- Unsustainable agricultural practices that reduce soil organic matter can facilitate the transfer of pollutants into the food chain.
- For example: polluted soil can release contaminants into the groundwater, which goes on to accumulate in plant tissue, and is then passed to grazing animals, birds, and finally to the humans that eat the plants and animals.
Findings of the Study:
Crop burning contributed nearly 40% of the near-surface PM 2.5 in Delhi in 2016, which saw one of Delhi’s severest pollution episodes.
In results, it emerged that crop residue contribution to PM over Delhi in 2016, increased only marginally (1%) when compared to a hypothetical scenario of crops being burned 10 days earlier.
Early burning while reducing PM burning by 20g/m3, did not reduce the number of days of significant PM exposure in Delhi, which hovered around 55 days.
However, the study showed that delaying rice burning 10 days beyond what is currently practised could be harmful leading to an increase in peak PM emissions as well as increase the number of pollution days.
Recent measures taken by the government:
Recently, in Aditya Dubey v. Union of India, the Supreme Court appointed retired apex court judge Justice Madan B. Lokur as a one-man committee to monitor and provide steps to prevent stubble burning activities in Punjab, Haryana and U.P.
Haryana submitted that numerous steps are taken to curb stubble burning in Punjab and Haryana, including the development of an app to detect and notify authorities about stubble burning committed in a particular field.
Now the Union government has brought out an ordinance to set up a permanent commission for air quality management, which will replace the Justice Madan B. Lokur Commission.
Solution: New revolution: The PUSA Decomposer:
A revolution in timely stubble removal is the need of the hour.
- The action plan of Punjab and Haryana appears to focus more on setting up Custom Hiring Centres which will facilitate farmers removing stubble by providing them with machinery such as the happy seeder, rotavator, paddy straw chopper, etc. on rent along with the supply of more balers.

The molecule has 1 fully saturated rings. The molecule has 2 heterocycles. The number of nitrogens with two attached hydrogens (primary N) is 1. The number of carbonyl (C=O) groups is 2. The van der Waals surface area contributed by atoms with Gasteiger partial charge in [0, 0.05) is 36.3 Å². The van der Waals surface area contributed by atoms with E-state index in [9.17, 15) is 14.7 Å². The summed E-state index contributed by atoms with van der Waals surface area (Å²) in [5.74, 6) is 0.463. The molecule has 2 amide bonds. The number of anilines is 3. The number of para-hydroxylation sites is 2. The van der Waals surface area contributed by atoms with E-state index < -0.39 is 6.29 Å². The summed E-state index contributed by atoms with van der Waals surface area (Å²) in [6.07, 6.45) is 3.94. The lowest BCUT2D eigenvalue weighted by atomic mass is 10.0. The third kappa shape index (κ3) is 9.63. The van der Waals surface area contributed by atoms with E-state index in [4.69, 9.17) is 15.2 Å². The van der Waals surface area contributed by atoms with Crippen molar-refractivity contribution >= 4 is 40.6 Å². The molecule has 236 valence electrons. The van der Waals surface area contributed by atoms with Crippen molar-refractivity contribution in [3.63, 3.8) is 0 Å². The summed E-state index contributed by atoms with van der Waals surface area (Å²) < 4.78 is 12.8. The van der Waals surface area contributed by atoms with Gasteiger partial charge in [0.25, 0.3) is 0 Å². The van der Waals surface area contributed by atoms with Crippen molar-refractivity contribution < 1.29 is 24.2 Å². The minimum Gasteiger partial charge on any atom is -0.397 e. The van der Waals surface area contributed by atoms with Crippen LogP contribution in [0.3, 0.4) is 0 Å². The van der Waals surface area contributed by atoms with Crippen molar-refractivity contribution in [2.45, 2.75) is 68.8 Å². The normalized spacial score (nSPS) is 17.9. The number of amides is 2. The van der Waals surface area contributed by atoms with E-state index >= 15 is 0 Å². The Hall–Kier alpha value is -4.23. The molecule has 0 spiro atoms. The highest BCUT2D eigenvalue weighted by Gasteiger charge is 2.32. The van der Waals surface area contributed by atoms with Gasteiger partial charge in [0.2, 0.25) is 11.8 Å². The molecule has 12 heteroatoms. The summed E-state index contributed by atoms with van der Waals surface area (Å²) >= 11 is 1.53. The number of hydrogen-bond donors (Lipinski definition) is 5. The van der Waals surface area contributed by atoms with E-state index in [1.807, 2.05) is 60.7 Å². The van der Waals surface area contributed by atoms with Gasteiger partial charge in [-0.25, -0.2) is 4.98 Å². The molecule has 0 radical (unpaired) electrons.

- As per a study by the International Maize and Wheat Improvement Centre, the application of happy seeders and super SMS machines can improve agricultural productivity by 10% to 15% while reducing labour costs and allowing the soil to become more fertile.
- This year, the Union government is testing an innovative method, the PUSA Decomposer, developed at the Indian Agricultural Research Institute, Pusa.
- The PUSA Decomposer is a set of four tablets made by extracting fungi strains that help the paddy straw to decompose at a much faster rate than usual, giving farmers the option to shred the straw, spray a solution containing the fungal strains, and mix it with the soil for decomposition.
Healthy soils are the key to food security and our sustainable future. They help sustain food production, mitigate and adapt to climate change, filter water, improve resilience to floods and droughts and so much more.
If methods such as this become successful, it will be a new revolution in farming. This has the potential to both reduce air pollution and increase soil fertility.